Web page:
Sometimes it is possible, and necessary, to be your own divine intervention.
You’ll have to forgive me for indulging in a little vagueness: The story that follows is only barely mine to tell and I don’t want to violate anyone’s privacy in talking about it. This is what happened. A relative of mine, going through extreme financial difficulties (largely of her own making, to be honest), just received a substantial windfall from a friend. The friend sent a letter, which included the line “miracles happen,” and an excessively generous check. I was the first person she told about this gift and she passed a bit of it on to me as a token of appreciation. So it was a very good day for all and sundry.
I just have one little objection: either this isn’t a miracle or we need to redefine the term.
There is an impulse, whenever something good happens, to call it a lucky break, a miracle, a divine gift, and so on. I have a problem with this seemingly innocent and cute sentiment. It perpetuates the myth that our lives are out of our hands. It suggests, deeply, unconsciously, that we are not responsible for either our successes or failures. This is, in part, tied to the revolting cultural demand that we not take too much pride in doing well, being clever, and making shit happen. It takes an ugly turn then: you “just got lucky.” Somebody was on your side. (Whatever Tim Tebow’s reasons for his overt displays of faith, I object intensely to the sports commentators who seem to buy into the idea that Tebow’s god of choice doles out winning games as a sign of favoritism. If there is a divine force and it is petty enough to bless or condemn football teams and their season results, I for one want no part of it.) Don’t get too high on yourself, because it was all the work and will of [insert entity here].
What happened to my relative was not the result of a miracle. It was, originally, the result of business and social dealings that got the friend the money in the first place. After that, it was the result of saying to a friend, “I’m having troubles with X, Y, and Z right now.” She did not ask for help (though I’m a big fan of doing that, too) and she certainly did not ask for money. Sometimes we forget about the power of just acknowledging our problems, out loud, to another person. Just as we’re not supposed to make too much of a fuss when we get something really right, we’re also not supposed to make too much noise when we’re in trouble. Stiff upper lip and all that. Don’t cry out for help, even if you’re drowning.
I’m as much a fan of stoicism as I am of excessive humility, which is not enough to fill your left shoe.
Now, the objection I anticipate is, what about serendipity? What about right place, right time? Here’s the thing about that. If you never leave the house, you can’t possibly get to the right place at the right time. It’s hard for the universe to hand you opportunities if you don’t do everything you can to meet it halfway. In the past, my relative has gotten herself into similar binds, but kept quiet about it, until she unexpectedly announces that she has to do something she never wanted to because that’s the only way out of her situation. She kept her struggles to herself and missed every opportunity when someone could have helped her. This time, she put herself in a position where someone who had the capacity to help her knew that help was needed.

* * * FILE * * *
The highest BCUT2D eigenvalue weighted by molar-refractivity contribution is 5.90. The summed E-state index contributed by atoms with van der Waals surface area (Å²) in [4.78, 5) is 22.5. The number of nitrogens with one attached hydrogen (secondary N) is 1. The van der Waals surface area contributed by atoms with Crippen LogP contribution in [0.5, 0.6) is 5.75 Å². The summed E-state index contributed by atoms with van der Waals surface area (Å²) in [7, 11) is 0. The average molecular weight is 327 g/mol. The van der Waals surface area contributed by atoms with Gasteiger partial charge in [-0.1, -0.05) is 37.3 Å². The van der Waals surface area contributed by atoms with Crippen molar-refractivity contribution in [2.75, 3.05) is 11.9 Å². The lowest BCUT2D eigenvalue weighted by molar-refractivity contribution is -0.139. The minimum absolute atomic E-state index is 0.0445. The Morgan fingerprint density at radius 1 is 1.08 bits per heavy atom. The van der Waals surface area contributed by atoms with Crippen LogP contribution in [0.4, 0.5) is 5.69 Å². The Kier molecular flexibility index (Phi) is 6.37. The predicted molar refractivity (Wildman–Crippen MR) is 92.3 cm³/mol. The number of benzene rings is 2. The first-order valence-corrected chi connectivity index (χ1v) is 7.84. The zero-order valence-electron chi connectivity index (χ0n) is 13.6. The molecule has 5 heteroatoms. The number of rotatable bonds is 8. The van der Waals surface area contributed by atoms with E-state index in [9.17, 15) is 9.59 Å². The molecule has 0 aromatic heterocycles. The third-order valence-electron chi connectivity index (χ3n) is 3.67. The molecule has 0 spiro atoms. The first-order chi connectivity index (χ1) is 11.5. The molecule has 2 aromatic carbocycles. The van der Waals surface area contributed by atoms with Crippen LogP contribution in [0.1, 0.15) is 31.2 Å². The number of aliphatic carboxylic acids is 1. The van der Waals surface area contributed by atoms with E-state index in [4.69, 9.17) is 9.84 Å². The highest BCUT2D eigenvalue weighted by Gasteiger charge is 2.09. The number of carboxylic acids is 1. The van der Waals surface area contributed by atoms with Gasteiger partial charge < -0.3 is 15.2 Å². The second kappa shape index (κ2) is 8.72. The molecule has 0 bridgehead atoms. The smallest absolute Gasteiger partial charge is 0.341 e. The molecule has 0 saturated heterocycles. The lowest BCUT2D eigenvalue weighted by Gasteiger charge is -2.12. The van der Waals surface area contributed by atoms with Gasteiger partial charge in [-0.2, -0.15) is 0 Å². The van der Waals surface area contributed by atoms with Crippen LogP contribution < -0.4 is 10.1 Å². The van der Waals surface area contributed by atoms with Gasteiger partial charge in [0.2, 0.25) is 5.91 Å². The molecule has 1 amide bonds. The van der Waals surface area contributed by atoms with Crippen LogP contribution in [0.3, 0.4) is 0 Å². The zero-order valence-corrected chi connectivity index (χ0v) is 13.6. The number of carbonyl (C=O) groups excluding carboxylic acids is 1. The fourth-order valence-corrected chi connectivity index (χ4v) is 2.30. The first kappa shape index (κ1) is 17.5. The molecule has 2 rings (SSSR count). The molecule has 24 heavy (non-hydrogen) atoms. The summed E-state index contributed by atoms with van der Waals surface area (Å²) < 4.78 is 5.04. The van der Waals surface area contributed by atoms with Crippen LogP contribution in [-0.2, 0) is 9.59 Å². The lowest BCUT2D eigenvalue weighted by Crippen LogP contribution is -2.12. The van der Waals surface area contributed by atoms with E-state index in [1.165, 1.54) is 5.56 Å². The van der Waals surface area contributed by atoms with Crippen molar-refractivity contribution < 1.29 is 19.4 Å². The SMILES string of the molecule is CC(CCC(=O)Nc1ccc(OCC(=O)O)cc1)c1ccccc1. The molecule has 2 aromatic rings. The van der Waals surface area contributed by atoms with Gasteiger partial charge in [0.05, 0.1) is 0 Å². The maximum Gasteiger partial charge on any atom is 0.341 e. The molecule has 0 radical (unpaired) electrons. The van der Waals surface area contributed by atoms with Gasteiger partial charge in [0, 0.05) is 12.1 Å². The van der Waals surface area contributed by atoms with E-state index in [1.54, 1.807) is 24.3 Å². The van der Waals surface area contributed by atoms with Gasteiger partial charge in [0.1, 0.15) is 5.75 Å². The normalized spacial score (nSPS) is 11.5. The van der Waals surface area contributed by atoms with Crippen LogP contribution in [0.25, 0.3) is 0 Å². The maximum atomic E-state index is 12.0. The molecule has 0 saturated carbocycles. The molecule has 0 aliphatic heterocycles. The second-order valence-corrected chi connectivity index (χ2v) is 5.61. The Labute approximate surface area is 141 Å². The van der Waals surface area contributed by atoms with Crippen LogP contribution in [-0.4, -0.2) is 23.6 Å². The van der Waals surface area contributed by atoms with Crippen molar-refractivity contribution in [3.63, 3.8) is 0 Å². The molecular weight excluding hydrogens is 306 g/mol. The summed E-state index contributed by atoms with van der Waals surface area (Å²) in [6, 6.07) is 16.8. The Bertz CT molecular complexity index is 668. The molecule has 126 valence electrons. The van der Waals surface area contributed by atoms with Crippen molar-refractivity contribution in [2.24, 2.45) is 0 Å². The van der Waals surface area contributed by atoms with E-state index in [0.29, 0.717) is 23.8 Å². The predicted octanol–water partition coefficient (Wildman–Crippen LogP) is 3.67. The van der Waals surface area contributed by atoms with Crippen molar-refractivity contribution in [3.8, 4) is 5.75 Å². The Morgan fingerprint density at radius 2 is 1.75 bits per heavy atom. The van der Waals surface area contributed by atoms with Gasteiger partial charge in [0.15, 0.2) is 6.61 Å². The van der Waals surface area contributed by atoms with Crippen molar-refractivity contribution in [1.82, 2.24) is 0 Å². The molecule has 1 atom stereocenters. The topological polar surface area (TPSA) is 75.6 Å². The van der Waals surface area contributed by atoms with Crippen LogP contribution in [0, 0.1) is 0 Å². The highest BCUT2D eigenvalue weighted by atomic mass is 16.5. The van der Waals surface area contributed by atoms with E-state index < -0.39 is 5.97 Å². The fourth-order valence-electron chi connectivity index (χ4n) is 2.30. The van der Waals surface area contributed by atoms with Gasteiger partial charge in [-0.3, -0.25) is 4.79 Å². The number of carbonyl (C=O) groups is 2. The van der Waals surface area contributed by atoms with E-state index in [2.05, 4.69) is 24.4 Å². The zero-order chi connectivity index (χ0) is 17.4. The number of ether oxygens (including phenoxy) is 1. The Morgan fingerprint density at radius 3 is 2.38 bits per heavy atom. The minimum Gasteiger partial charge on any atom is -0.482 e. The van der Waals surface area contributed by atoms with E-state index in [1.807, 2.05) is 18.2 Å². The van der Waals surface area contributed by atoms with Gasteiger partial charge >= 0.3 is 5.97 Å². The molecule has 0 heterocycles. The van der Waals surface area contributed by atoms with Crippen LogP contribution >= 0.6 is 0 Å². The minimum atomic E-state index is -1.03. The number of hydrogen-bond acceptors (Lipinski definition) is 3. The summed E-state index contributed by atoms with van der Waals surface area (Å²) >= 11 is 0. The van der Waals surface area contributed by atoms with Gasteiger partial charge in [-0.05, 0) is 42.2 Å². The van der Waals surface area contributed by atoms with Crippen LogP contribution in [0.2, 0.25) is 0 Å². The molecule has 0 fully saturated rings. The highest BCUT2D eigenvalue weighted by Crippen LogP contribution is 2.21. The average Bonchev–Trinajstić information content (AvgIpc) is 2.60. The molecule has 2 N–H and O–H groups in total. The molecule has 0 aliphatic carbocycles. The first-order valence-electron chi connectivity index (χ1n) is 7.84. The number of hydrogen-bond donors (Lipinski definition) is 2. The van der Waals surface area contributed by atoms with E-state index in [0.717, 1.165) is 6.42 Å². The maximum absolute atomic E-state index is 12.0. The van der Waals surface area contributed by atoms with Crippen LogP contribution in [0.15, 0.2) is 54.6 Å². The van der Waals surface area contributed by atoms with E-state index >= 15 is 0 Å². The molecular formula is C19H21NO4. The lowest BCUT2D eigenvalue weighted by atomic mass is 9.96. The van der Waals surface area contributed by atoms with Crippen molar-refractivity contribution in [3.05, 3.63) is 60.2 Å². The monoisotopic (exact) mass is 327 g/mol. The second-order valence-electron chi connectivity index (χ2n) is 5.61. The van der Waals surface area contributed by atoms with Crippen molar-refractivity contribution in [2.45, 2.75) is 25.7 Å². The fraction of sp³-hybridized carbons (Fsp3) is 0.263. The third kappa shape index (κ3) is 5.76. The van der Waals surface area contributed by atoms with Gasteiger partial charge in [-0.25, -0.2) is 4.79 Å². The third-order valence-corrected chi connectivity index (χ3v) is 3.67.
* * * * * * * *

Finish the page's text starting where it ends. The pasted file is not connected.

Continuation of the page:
I can see how, when help comes when so desperately needed, this convergence might look like a miracle, something bestowed by a higher power. But it just isn’t so.
If you put yourself in a position to received needed help, to meet the right people, to get the things you want, it shouldn’t come as a surprise when that’s just what you get. Neil Gaiman recently responded to a fan’s question about the necessity of attending conventions and workshops on the path to being published. He said, “If you want to meet people, you go to where those people are.” He’s making a case for connecting to people just because they’re doing the sort of things that interest you as well and that’s a good place to find friends. (As opposed to aggressively marketing yourself to people just for the possible job opportunities.) But he’s also, I think, making a case for doing the work yourself and then letting the universe meet you halfway if it will. If you don’t do the work of being a writer, for example, then having a friend who’s suddenly in need of a writer for a project won’t do you any good. You won’t have put yourself in a position where you can make any use of that “lucky break.” What could have been an opportunity ends up only being a circumstance, devoid of potential value, if you aren’t ready to make the most of it.
You make your own miracles whenever you do all the work that is in your power to do. It’s amazing just how much opportunity is out in the world, ready for the taking. When those two sides converge, it will look like a miracle, especially to anyone who doesn’t know just how much work went into making it happen before the lucky break ever came along.